The yen lost ground in Asian trade ON Tuesday as the Bank of Japan chief vowed to press ahead with “aggressive” monetary easing to combat the deflation that has haunted the country’s economy for years.
The dollar was changing hands at 89.56 yen in Tokyo from 89.45 yen in New York Monday afternoon, while the euro also gained on the Japanese currency at 119.93 yen from 119.65 yen.
The euro was stronger at US$1.3391 from US$1.3376 in US trading.
Tokyo’s benchmark Nikkei index hit a 32-month high in Tuesday morning trade as the yen continued its decline.
The falling yen is good news for exporters which are hurt by a strong currency as it makes their products less competitive overseas and erodes the value of repatriated foreign income.
Bank of Japan (BoJ) governor Masaaki Shirakawa said Tuesday that Japan faced the challenge of ending deflation as part of a bid to return to healthy growth in the world’s third-largest economy.
“The BoJ will pursue aggressive easing in a continuous manner through a combination of virtually zero interest rates and a steady increase in its asset purchase programme,” Shirakawa told the BoJ’s quarterly regional executives’ meeting, referring to the bank’s key policy tool.
His comments are not new, but they fuelled speculation that the central bank will boost its easing measures after a policy meeting next week.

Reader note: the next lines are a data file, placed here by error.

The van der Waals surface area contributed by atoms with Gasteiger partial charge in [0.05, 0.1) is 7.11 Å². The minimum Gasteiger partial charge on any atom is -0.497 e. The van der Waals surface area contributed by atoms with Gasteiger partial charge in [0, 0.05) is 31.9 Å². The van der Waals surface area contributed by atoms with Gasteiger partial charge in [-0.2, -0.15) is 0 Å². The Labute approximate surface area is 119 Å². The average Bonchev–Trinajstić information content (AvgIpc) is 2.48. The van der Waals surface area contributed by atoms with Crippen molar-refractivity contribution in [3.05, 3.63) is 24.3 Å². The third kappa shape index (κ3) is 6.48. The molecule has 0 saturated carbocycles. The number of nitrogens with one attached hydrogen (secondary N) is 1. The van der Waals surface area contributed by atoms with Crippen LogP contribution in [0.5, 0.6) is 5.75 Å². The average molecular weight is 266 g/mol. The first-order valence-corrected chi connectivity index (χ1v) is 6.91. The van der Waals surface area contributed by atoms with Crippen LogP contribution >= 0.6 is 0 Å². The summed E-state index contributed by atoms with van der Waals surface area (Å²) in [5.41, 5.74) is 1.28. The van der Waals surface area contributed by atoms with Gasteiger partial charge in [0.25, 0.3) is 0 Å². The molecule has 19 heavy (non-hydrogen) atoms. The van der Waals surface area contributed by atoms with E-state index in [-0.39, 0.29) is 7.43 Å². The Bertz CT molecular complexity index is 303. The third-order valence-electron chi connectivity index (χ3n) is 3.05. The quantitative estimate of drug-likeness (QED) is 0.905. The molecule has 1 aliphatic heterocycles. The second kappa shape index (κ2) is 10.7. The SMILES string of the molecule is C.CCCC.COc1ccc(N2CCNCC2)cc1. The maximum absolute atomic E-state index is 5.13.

The BoJ has been under heavy political pressure ahead of the January 21-22 meeting as Prime Minister Shinzo Abe, who took office last month, presses the bank to adopt an annual inflation target of two per cent as part of his plan to inject life into the moribund economy.
On Friday, Japan’s new government unveiled a $226.5 billion stimulus plan with spending aimed at job creation, rebuilding disaster-hit areas after the 2011 quake-tsunami disaster and beefing up the military.
A senior dealer at a major Japanese trust bank said Tuesday the dollar may test the key 90-yen level.
“The yen has weakened quite a bit in a short period of time,” he said.
“While the pair may test the 90 mark later, I doubt it will rise to the 100 mark, say, in a month.”
The euro has been surging since late last week when European Central Bank chief Mario Draghi said there was “a significant improvement in financial market conditions” in the single currency bloc.
Markets were also keeping a close eye on US December retail sales data to be released later Tuesday, which covers the key holiday-shopping season.